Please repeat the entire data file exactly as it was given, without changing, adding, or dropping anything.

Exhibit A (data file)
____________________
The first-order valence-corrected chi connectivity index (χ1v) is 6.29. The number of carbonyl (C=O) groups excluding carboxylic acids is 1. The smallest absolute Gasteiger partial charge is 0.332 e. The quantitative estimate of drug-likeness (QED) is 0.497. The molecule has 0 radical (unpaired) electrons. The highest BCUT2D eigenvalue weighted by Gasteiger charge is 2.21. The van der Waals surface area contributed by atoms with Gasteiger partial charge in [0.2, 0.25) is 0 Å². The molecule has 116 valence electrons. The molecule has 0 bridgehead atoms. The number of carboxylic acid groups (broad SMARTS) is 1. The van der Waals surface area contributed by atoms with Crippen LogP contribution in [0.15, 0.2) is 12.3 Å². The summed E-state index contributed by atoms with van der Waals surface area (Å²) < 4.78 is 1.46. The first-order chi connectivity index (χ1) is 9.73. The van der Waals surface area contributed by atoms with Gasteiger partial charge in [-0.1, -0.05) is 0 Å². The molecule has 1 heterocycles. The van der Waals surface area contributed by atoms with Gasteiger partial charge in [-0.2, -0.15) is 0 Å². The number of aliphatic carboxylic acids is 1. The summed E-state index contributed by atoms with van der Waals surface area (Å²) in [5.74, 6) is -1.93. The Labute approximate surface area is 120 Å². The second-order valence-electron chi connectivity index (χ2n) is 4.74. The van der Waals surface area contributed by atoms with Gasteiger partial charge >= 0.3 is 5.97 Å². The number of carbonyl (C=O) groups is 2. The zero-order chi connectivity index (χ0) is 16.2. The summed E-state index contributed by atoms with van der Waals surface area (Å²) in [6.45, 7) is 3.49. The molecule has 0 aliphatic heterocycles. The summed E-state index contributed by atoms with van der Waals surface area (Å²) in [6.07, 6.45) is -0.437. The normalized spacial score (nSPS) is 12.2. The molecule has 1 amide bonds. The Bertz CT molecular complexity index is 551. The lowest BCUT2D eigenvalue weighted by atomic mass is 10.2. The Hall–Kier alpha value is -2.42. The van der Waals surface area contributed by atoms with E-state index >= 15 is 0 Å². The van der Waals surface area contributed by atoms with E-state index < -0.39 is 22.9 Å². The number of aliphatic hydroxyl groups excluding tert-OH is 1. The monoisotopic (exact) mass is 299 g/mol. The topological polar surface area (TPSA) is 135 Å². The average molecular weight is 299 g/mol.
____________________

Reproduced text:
The first-order valence-corrected chi connectivity index (χ1v) is 6.29. The number of carbonyl (C=O) groups excluding carboxylic acids is 1. The smallest absolute Gasteiger partial charge is 0.332 e. The quantitative estimate of drug-likeness (QED) is 0.497. The molecule has 0 radical (unpaired) electrons. The highest BCUT2D eigenvalue weighted by Gasteiger charge is 2.21. The van der Waals surface area contributed by atoms with Gasteiger partial charge in [0.2, 0.25) is 0 Å². The molecule has 116 valence electrons. The molecule has 0 bridgehead atoms. The number of carboxylic acid groups (broad SMARTS) is 1. The van der Waals surface area contributed by atoms with Crippen LogP contribution in [0.15, 0.2) is 12.3 Å². The summed E-state index contributed by atoms with van der Waals surface area (Å²) < 4.78 is 1.46. The first-order chi connectivity index (χ1) is 9.73. The van der Waals surface area contributed by atoms with Gasteiger partial charge in [-0.1, -0.05) is 0 Å². The molecule has 1 heterocycles. The van der Waals surface area contributed by atoms with Gasteiger partial charge in [-0.2, -0.15) is 0 Å². The number of aliphatic carboxylic acids is 1. The summed E-state index contributed by atoms with van der Waals surface area (Å²) in [5.74, 6) is -1.93. The Labute approximate surface area is 120 Å². The second-order valence-electron chi connectivity index (χ2n) is 4.74. The van der Waals surface area contributed by atoms with Gasteiger partial charge >= 0.3 is 5.97 Å². The number of carbonyl (C=O) groups is 2. The zero-order chi connectivity index (χ0) is 16.2. The summed E-state index contributed by atoms with van der Waals surface area (Å²) in [6.45, 7) is 3.49. The molecule has 0 aliphatic heterocycles. The summed E-state index contributed by atoms with van der Waals surface area (Å²) in [6.07, 6.45) is -0.437. The normalized spacial score (nSPS) is 12.2. The molecule has 1 amide bonds. The Bertz CT molecular complexity index is 551. The lowest BCUT2D eigenvalue weighted by atomic mass is 10.2. The Hall–Kier alpha value is -2.42. The van der Waals surface area contributed by atoms with E-state index >= 15 is 0 Å². The van der Waals surface area contributed by atoms with E-state index < -0.39 is 22.9 Å². The number of aliphatic hydroxyl groups excluding tert-OH is 1. The monoisotopic (exact) mass is 299 g/mol. The topological polar surface area (TPSA) is 135 Å². The average molecular weight is 299 g/mol.